A group of church leaders wrestling with where to put five new African bishops considered presentations about areas where growth indicates the need for a new episcopal area.
“I didn’t come with the expectation that there would be finality at this meeting,” said Bishop Gregory V. Palmer, chairman of the standing committee’s Africa Comprehensive Plan subcommittee. “I think some things are moving from blurring into focus that are very helpful to the committee.
“It feels like there is more energy from the people that are in the consultations that we move beyond the three existing central conferences. So I can imagine that that might be a part of a recommendation,” Palmer said.
Africa currently has three central conferences, and all include multiple countries and languages.
The presentations were made at an Aug. 30-Sept. 1 meeting in Freetown, Sierra Leone, that included a delegate from each African annual and provisional conference, all active African bishops and part of the Standing Committee on Central Conference Matters. The same leaders held a similar consultation last year in Harare, Zimbabwe.
Palmer was clear at the outset that the subcommittee would not make a recommendation at the Sierra Leone meeting. The goal of the meetings in Africa was to ensure that the insights of Africans were considered.
The full standing committee, a General Conference committee that continues to meet between legislative sessions, will meet in March 2019. After that meeting, the committee will make a recommendation on placement of the five new African bishops to the General Conference 2020. General Conference will make the final decision.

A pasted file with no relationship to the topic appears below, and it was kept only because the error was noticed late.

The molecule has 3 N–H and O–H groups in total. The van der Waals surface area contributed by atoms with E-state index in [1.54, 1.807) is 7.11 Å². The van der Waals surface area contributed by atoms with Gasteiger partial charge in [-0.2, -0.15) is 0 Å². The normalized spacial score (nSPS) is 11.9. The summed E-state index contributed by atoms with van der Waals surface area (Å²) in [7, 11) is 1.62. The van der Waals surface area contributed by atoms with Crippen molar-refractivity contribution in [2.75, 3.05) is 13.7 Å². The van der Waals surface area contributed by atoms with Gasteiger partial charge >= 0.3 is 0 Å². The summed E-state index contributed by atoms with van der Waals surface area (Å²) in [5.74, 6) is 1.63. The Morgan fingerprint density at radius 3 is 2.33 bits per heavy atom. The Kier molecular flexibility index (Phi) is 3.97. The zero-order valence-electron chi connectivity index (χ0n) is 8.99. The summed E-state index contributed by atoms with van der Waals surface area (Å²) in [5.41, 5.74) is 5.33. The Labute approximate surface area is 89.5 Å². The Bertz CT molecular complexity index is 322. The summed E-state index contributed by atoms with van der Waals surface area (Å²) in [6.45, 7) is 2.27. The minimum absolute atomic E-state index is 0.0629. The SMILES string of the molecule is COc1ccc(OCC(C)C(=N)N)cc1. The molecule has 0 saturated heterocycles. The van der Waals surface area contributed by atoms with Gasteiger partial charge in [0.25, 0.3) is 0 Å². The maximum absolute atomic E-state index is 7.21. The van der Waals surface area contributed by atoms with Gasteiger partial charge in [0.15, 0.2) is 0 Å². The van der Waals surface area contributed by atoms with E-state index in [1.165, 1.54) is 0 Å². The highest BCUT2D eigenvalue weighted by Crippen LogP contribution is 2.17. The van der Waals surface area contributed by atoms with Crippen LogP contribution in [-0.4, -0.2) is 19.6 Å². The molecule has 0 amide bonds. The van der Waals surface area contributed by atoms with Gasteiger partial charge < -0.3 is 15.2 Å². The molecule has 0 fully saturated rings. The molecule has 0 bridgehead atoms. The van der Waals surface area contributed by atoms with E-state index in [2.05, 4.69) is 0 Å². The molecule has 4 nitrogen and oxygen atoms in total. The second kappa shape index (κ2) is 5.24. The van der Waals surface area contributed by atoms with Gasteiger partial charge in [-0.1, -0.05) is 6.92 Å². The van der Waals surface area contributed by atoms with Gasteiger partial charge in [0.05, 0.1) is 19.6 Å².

The subcommittee spent time considering the scenarios and statistical data from each central conference.
“We are making a recommendation to the General Conference… . We don’t intend to leave here with a decision. I just want to make that very clear,” said the Rev. Amy Lippoldt, a standing committee member.
Lippoldt led the discussion on the three main scenarios for placing the five new bishops.
The presentations of the 13 episcopal leaders showed the need for more bishops in Africa, but it is not clear that there is any understanding among the bishops as to where the additional bishops would be assigned.
General Conference will consider the number of clergy, number of charges, churches, size of the area covered and professing members of annual conferences in deciding where to put the new bishops.
Presentations by Nigeria, North Katanga and South Congo in the Democratic Republic of Congo, Mozambique and Zimbabwe supported their need for additional bishops.
In North Katanga, baptized membership rose by 2,642 from 1,209,549 in 2017 to 1,212,191 in 2018, and there were 12 new clergy. Preaching points increased from 640 to 1,069. A preaching point is a gathering for worship that does not have a church building, but may be under a tree, in the home of a church member or in a building such as a school.